Along Kochstrasse… part 1

I know, I know…  I haven’t blogged for ages.  Excuses?  Loads, including the fact that I’ve been writing some actual paid for writing, which I’ll mention again ( when October’s edition of Blueprint magazine come out).   And I’ve been in London, where I’m always instantly thrown by all the traffic and people, and remain in shock for about a week on my return to lovely calm, quiet Berlin.

Anyway, what better way to return to blogging with some ever-untopical IBA buildings.  Some of which I’ve written about before, but I was just passing these on the way along Kochstrasse*, coming back from the Modell Bauhaus exhibition at the Gropius Bau (previously recommended).  So a bit of a ramble.

*at least one end of which has recently been renamed, confusingly, but I can’t remember what to.

A few months back I found myself sitting next to David Mackay, of MBM architects (a friend was designing his autobiography).  He was saying that the design of one of his  Kochstrasse buildings – this one in fact:

…was turned 90 degrees at a late stage, so that if need be, allied tanks could bypass Checkpoint Charlie and head up an alleyway between his building and Rem’s next door.  Not sure how this would have worked; it seems terribly narrow. And tanks are quite wide.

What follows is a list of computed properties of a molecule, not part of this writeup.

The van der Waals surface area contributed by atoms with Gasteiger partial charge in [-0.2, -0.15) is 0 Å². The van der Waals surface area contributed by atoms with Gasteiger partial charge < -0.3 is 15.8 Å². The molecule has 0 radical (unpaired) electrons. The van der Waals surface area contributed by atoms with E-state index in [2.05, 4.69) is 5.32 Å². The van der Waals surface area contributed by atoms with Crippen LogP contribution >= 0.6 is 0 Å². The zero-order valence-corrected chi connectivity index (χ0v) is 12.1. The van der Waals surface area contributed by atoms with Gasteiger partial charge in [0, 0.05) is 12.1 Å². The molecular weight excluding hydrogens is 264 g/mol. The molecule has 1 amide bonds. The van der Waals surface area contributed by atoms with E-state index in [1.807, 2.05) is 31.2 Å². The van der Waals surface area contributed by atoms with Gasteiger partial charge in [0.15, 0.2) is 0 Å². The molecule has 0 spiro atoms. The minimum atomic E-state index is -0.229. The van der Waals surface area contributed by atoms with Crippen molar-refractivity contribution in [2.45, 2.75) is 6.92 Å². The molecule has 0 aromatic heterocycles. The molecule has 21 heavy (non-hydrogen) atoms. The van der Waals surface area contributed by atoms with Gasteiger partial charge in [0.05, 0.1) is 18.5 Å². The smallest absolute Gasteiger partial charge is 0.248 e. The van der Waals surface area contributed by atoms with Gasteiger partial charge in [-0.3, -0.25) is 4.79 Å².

While I was musing on this, I took some photies of the back of the Koolhaas/OMA building.  I like the backs of buildings.  Especially the place they keep the bins – it sometimes tells you more about the architecture than looking at the front/insides does.  It’s an early one for Mr Koolhaas, but has some tell-tale details:

Note the sloping transome bar, obscured by some cabinets:

Will do the rest of this in parts, so that I can seperately tag them, as I’m anally retentive like that.  Back shortly.

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